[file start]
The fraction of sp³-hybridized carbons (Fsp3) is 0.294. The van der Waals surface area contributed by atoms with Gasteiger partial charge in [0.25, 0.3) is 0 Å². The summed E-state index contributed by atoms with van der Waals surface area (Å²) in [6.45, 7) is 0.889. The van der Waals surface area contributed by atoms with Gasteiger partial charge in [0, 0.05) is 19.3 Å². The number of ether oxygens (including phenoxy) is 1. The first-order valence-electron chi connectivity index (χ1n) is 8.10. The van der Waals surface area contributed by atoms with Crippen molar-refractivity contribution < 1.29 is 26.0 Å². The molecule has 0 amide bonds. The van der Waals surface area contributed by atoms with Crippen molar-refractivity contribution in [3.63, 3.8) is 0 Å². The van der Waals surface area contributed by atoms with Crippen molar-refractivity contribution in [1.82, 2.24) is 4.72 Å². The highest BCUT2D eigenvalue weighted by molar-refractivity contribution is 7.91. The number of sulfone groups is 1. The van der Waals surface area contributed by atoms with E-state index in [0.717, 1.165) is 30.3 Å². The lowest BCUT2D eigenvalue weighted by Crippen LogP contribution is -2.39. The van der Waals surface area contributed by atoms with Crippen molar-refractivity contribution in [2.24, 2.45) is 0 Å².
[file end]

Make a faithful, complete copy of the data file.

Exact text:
The fraction of sp³-hybridized carbons (Fsp3) is 0.294. The van der Waals surface area contributed by atoms with Gasteiger partial charge in [0.25, 0.3) is 0 Å². The summed E-state index contributed by atoms with van der Waals surface area (Å²) in [6.45, 7) is 0.889. The van der Waals surface area contributed by atoms with Gasteiger partial charge in [0, 0.05) is 19.3 Å². The number of ether oxygens (including phenoxy) is 1. The first-order valence-electron chi connectivity index (χ1n) is 8.10. The van der Waals surface area contributed by atoms with Crippen molar-refractivity contribution < 1.29 is 26.0 Å². The molecule has 0 amide bonds. The van der Waals surface area contributed by atoms with Crippen molar-refractivity contribution in [3.63, 3.8) is 0 Å². The van der Waals surface area contributed by atoms with Crippen molar-refractivity contribution in [1.82, 2.24) is 4.72 Å². The highest BCUT2D eigenvalue weighted by molar-refractivity contribution is 7.91. The number of sulfone groups is 1. The van der Waals surface area contributed by atoms with E-state index in [0.717, 1.165) is 30.3 Å². The lowest BCUT2D eigenvalue weighted by Crippen LogP contribution is -2.39. The van der Waals surface area contributed by atoms with Crippen molar-refractivity contribution in [2.24, 2.45) is 0 Å².